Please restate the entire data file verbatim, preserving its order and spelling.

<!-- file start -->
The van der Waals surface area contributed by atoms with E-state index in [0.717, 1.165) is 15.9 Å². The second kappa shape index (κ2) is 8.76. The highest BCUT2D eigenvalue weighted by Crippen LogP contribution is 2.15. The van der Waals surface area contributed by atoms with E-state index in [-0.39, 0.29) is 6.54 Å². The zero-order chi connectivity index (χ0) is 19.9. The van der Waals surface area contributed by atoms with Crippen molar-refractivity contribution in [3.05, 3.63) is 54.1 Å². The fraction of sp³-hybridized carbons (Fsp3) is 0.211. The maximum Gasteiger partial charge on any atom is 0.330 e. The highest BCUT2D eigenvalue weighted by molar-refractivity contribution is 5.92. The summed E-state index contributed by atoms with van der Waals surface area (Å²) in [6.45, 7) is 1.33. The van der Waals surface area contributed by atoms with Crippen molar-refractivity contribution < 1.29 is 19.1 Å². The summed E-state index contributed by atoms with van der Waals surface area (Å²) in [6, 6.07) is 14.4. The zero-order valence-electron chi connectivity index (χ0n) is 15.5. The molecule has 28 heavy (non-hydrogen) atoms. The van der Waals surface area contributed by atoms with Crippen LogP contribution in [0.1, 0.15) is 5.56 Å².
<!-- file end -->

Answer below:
The van der Waals surface area contributed by atoms with E-state index in [0.717, 1.165) is 15.9 Å². The second kappa shape index (κ2) is 8.76. The highest BCUT2D eigenvalue weighted by Crippen LogP contribution is 2.15. The van der Waals surface area contributed by atoms with E-state index in [-0.39, 0.29) is 6.54 Å². The zero-order chi connectivity index (χ0) is 19.9. The van der Waals surface area contributed by atoms with Crippen molar-refractivity contribution in [3.05, 3.63) is 54.1 Å². The fraction of sp³-hybridized carbons (Fsp3) is 0.211. The maximum Gasteiger partial charge on any atom is 0.330 e. The highest BCUT2D eigenvalue weighted by molar-refractivity contribution is 5.92. The summed E-state index contributed by atoms with van der Waals surface area (Å²) in [6.45, 7) is 1.33. The van der Waals surface area contributed by atoms with Crippen molar-refractivity contribution < 1.29 is 19.1 Å². The summed E-state index contributed by atoms with van der Waals surface area (Å²) in [6, 6.07) is 14.4. The zero-order valence-electron chi connectivity index (χ0n) is 15.5. The molecule has 28 heavy (non-hydrogen) atoms. The van der Waals surface area contributed by atoms with Crippen LogP contribution in [0.1, 0.15) is 5.56 Å².